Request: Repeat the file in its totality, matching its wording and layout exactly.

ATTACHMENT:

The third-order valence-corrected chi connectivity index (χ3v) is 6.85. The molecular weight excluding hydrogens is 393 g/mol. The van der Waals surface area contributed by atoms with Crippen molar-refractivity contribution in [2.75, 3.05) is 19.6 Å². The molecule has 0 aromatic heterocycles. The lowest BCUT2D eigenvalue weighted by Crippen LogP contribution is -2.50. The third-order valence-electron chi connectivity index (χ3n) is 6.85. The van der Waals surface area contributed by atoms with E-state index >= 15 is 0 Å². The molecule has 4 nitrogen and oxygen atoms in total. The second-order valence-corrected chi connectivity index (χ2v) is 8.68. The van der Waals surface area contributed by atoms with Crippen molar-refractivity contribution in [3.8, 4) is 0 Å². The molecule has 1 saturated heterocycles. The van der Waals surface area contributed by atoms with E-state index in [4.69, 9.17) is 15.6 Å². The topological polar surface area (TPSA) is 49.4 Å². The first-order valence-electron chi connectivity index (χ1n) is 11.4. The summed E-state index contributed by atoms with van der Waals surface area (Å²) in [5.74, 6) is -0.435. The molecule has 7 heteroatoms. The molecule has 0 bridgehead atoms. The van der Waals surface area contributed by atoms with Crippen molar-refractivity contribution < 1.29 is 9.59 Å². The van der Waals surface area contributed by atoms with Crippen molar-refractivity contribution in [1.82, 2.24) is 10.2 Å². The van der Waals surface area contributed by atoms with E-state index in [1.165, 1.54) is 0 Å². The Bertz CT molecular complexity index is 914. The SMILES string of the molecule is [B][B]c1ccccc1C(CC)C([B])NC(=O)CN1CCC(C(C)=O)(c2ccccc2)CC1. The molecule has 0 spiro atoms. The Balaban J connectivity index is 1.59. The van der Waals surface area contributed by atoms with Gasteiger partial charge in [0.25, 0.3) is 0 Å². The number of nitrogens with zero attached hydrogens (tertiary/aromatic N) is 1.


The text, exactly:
The third-order valence-corrected chi connectivity index (χ3v) is 6.85. The molecular weight excluding hydrogens is 393 g/mol. The van der Waals surface area contributed by atoms with Crippen molar-refractivity contribution in [2.75, 3.05) is 19.6 Å². The molecule has 0 aromatic heterocycles. The lowest BCUT2D eigenvalue weighted by Crippen LogP contribution is -2.50. The third-order valence-electron chi connectivity index (χ3n) is 6.85. The van der Waals surface area contributed by atoms with E-state index >= 15 is 0 Å². The molecule has 4 nitrogen and oxygen atoms in total. The second-order valence-corrected chi connectivity index (χ2v) is 8.68. The van der Waals surface area contributed by atoms with Crippen molar-refractivity contribution in [3.8, 4) is 0 Å². The molecule has 1 saturated heterocycles. The van der Waals surface area contributed by atoms with E-state index in [4.69, 9.17) is 15.6 Å². The topological polar surface area (TPSA) is 49.4 Å². The first-order valence-electron chi connectivity index (χ1n) is 11.4. The summed E-state index contributed by atoms with van der Waals surface area (Å²) in [5.74, 6) is -0.435. The molecule has 7 heteroatoms. The molecule has 0 bridgehead atoms. The van der Waals surface area contributed by atoms with Crippen molar-refractivity contribution < 1.29 is 9.59 Å². The van der Waals surface area contributed by atoms with Crippen molar-refractivity contribution in [1.82, 2.24) is 10.2 Å². The van der Waals surface area contributed by atoms with E-state index in [1.165, 1.54) is 0 Å². The Bertz CT molecular complexity index is 914. The SMILES string of the molecule is [B][B]c1ccccc1C(CC)C([B])NC(=O)CN1CCC(C(C)=O)(c2ccccc2)CC1. The molecule has 0 spiro atoms. The Balaban J connectivity index is 1.59. The van der Waals surface area contributed by atoms with Gasteiger partial charge in [0.25, 0.3) is 0 Å². The number of nitrogens with zero attached hydrogens (tertiary/aromatic N) is 1.